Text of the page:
Redhouse (previously “geohouse”) – Construction

Over the past few weeks a lot of progress has been made on the redhouse.  First, the name of the project changed.  As we got the frame built, my son who is 8 started calling it the “redhouse” instead of greenhouse because of the red burgundy paint we used.  I liked the name.


After painting we built the arches that will act as the equivalent to a Mittleider t-frame.  The reason there is no “t” in the frame is because we are maximizing wood usage.  The outer bed will also act as the support wall for the greenhouse film.  The benefit is, I can fit two beds in the redhouse.  The drawback is, the plants will be very close to the wall.  After building each arch, we put the arches in the ground from 12-15″.  The ground we are working with has a slope.  To make the arch level, one side is more shallow in the ground than the other.


Oregon is rainy, so instead of using dirt or worse: cement to secure the posts, we used 1/4″ and 3/4″ crushed rock to allow for more drainage.


Once both arches were up, we painted and laid the 2×10 boards that will become the garden bed.


We also painted and installed some 2×4″ boards at the top to support the pvc hoops.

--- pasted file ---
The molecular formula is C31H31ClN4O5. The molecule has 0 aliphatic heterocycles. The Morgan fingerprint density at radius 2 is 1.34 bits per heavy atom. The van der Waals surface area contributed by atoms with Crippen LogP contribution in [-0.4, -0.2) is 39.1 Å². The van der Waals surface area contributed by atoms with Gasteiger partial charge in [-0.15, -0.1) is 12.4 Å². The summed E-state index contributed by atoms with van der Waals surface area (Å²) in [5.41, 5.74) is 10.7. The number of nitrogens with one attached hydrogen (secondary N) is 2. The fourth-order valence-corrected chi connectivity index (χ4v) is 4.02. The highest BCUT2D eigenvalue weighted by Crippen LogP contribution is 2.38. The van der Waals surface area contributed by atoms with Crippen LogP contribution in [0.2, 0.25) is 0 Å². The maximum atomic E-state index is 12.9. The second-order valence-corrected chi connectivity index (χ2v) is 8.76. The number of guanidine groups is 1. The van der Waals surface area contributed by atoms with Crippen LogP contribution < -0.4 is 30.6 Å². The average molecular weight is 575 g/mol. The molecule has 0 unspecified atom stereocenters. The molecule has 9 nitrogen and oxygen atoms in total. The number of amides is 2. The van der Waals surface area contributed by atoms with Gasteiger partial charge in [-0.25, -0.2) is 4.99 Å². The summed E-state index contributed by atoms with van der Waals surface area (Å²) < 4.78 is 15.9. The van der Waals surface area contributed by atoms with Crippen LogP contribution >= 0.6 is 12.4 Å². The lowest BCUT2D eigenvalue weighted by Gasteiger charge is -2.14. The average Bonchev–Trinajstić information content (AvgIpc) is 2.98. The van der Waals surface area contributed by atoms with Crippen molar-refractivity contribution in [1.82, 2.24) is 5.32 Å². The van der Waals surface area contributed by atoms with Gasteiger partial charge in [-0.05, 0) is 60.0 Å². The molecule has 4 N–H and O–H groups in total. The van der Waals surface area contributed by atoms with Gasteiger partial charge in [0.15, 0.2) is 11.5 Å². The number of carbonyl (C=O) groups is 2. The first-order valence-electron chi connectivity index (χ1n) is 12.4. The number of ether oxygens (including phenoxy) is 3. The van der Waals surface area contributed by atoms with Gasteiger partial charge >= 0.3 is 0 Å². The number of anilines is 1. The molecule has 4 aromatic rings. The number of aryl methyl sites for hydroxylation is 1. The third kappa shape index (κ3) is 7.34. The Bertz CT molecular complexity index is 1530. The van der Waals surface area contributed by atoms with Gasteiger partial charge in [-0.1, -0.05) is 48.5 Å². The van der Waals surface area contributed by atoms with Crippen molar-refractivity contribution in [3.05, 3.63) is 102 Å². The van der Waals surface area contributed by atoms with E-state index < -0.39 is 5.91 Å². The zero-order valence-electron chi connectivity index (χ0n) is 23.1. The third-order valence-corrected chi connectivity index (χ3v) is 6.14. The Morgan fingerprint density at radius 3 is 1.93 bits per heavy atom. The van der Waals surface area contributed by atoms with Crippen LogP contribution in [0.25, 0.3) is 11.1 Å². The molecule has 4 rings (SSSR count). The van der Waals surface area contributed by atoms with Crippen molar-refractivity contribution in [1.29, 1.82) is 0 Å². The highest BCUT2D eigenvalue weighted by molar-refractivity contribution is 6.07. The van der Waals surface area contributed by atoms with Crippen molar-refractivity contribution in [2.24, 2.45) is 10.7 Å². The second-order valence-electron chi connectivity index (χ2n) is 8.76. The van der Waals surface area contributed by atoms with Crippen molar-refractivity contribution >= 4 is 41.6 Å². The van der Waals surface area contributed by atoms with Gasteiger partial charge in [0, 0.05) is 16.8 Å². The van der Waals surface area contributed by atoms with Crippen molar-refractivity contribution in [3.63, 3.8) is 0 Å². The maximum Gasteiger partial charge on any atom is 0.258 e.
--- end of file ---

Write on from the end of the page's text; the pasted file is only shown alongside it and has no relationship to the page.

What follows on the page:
Once that was done, I created a base for the inner-bed tubing.  I used a 36″ x 2.5″ 12 guage aluminum sheet as the base and used zip ties to secure the tubing to the base.  Over the tubes in strategic location I put thin sheets of aluminum that are typically used with pex for radiant heating applications.



Under the aluminum and tubes I put a sheet of reflective insulation.  I probably could have gone thicker, but this is okay for now.


I put two holes in the board and attached braided tube for the inlet and outlet.  PEX tubing is not UV protected.  So I don’t want it exposed to the sun.  It’s also not very flexible.  So the braided tubing is great for in between the pex, the pump and the earth.


Now that the inner tubes are installed and in place, time for the soil.  Following the Mittleider pattern, I’m using bark dust.  Normally the Mittleider system calls for traditional sawdust.  This fine dark hemlock dust, however, looks great and looks could help with heat absorption because of the dark color.  I mixed with about 30% sand and dumped it in the bed.


For this 12 ft x 18″ bed, I used 400lbs of dust and close to half a cubic yard of hemlock dust.

Irrigation plumbing time.  Nearly following the Mittleider system by the book, I got thin wall 3/4″ pvc and drilled tiny boles in it for water to come out.  I also installed some ball valves so I can adjust the pressure and also close off the second bed if needed.  A bit about the second bed.  I’m assuming for the moment that I will not be able to heat/cool the second bed.  I’m being conservative.  If the first bed’s temperature is easy to maintain, I will add the second bed to the system next season.



The coming together nicely.  Once I test the irrigation system and install the controller, I’ll transplant some bathroom tomatoes that are getting too big for the bathtub.  The only thing left after that is to attach the greenhouse film.




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